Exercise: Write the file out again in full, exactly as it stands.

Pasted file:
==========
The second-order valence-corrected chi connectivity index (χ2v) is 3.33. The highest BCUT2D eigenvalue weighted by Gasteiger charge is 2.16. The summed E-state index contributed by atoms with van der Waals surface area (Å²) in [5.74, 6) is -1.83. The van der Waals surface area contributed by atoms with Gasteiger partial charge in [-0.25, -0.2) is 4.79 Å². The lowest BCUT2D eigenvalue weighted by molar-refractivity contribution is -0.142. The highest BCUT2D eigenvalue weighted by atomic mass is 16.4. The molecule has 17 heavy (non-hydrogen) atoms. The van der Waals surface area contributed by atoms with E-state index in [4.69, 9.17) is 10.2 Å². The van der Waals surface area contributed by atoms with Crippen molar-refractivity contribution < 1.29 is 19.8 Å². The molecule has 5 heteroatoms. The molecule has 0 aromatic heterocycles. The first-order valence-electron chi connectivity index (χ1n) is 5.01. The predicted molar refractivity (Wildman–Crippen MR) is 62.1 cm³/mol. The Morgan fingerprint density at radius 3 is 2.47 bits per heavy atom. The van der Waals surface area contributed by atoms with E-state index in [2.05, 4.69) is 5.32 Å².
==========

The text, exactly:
The second-order valence-corrected chi connectivity index (χ2v) is 3.33. The highest BCUT2D eigenvalue weighted by Gasteiger charge is 2.16. The summed E-state index contributed by atoms with van der Waals surface area (Å²) in [5.74, 6) is -1.83. The van der Waals surface area contributed by atoms with Gasteiger partial charge in [-0.25, -0.2) is 4.79 Å². The lowest BCUT2D eigenvalue weighted by molar-refractivity contribution is -0.142. The highest BCUT2D eigenvalue weighted by atomic mass is 16.4. The molecule has 17 heavy (non-hydrogen) atoms. The van der Waals surface area contributed by atoms with E-state index in [4.69, 9.17) is 10.2 Å². The van der Waals surface area contributed by atoms with Crippen molar-refractivity contribution < 1.29 is 19.8 Å². The molecule has 5 heteroatoms. The molecule has 0 aromatic heterocycles. The first-order valence-electron chi connectivity index (χ1n) is 5.01. The predicted molar refractivity (Wildman–Crippen MR) is 62.1 cm³/mol. The Morgan fingerprint density at radius 3 is 2.47 bits per heavy atom. The van der Waals surface area contributed by atoms with E-state index in [2.05, 4.69) is 5.32 Å².